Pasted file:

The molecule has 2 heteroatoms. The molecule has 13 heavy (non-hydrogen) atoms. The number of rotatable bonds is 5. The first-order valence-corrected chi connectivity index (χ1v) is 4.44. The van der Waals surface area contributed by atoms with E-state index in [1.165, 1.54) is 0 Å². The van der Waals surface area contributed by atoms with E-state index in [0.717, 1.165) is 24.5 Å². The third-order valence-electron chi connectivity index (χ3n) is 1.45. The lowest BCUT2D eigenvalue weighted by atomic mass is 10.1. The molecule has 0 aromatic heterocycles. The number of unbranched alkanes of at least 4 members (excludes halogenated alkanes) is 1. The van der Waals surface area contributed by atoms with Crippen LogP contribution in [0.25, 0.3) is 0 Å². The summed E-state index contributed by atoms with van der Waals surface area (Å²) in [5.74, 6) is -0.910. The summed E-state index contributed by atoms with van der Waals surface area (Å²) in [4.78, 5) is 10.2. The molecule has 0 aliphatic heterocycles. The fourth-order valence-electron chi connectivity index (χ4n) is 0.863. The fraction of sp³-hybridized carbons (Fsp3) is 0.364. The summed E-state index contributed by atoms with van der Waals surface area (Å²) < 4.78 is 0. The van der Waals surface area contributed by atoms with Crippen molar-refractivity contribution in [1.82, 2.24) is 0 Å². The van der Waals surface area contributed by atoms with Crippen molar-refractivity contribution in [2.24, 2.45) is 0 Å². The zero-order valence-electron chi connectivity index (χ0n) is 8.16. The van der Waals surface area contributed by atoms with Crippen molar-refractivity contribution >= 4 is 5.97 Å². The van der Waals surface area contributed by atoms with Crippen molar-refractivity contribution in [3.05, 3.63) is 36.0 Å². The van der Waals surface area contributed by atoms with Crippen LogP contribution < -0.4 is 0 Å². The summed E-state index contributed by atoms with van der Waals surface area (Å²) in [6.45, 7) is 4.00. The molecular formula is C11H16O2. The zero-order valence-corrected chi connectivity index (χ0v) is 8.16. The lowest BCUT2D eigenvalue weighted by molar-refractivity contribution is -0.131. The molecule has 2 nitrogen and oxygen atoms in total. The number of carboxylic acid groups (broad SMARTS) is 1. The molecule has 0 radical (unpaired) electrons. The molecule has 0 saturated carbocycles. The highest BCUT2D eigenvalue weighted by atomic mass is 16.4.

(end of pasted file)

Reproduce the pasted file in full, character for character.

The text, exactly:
The molecule has 2 heteroatoms. The molecule has 13 heavy (non-hydrogen) atoms. The number of rotatable bonds is 5. The first-order valence-corrected chi connectivity index (χ1v) is 4.44. The van der Waals surface area contributed by atoms with E-state index in [1.165, 1.54) is 0 Å². The van der Waals surface area contributed by atoms with E-state index in [0.717, 1.165) is 24.5 Å². The third-order valence-electron chi connectivity index (χ3n) is 1.45. The lowest BCUT2D eigenvalue weighted by atomic mass is 10.1. The molecule has 0 aromatic heterocycles. The number of unbranched alkanes of at least 4 members (excludes halogenated alkanes) is 1. The van der Waals surface area contributed by atoms with Crippen LogP contribution in [0.25, 0.3) is 0 Å². The summed E-state index contributed by atoms with van der Waals surface area (Å²) in [5.74, 6) is -0.910. The summed E-state index contributed by atoms with van der Waals surface area (Å²) in [4.78, 5) is 10.2. The molecule has 0 aliphatic heterocycles. The fourth-order valence-electron chi connectivity index (χ4n) is 0.863. The fraction of sp³-hybridized carbons (Fsp3) is 0.364. The summed E-state index contributed by atoms with van der Waals surface area (Å²) < 4.78 is 0. The van der Waals surface area contributed by atoms with Crippen molar-refractivity contribution in [1.82, 2.24) is 0 Å². The van der Waals surface area contributed by atoms with Crippen molar-refractivity contribution in [2.24, 2.45) is 0 Å². The zero-order valence-electron chi connectivity index (χ0n) is 8.16. The van der Waals surface area contributed by atoms with Crippen molar-refractivity contribution >= 4 is 5.97 Å². The van der Waals surface area contributed by atoms with Crippen molar-refractivity contribution in [3.05, 3.63) is 36.0 Å². The van der Waals surface area contributed by atoms with Crippen LogP contribution < -0.4 is 0 Å². The summed E-state index contributed by atoms with van der Waals surface area (Å²) in [6.45, 7) is 4.00. The molecular formula is C11H16O2. The zero-order valence-corrected chi connectivity index (χ0v) is 8.16. The lowest BCUT2D eigenvalue weighted by molar-refractivity contribution is -0.131. The molecule has 2 nitrogen and oxygen atoms in total. The number of carboxylic acid groups (broad SMARTS) is 1. The molecule has 0 radical (unpaired) electrons. The molecule has 0 saturated carbocycles. The highest BCUT2D eigenvalue weighted by atomic mass is 16.4.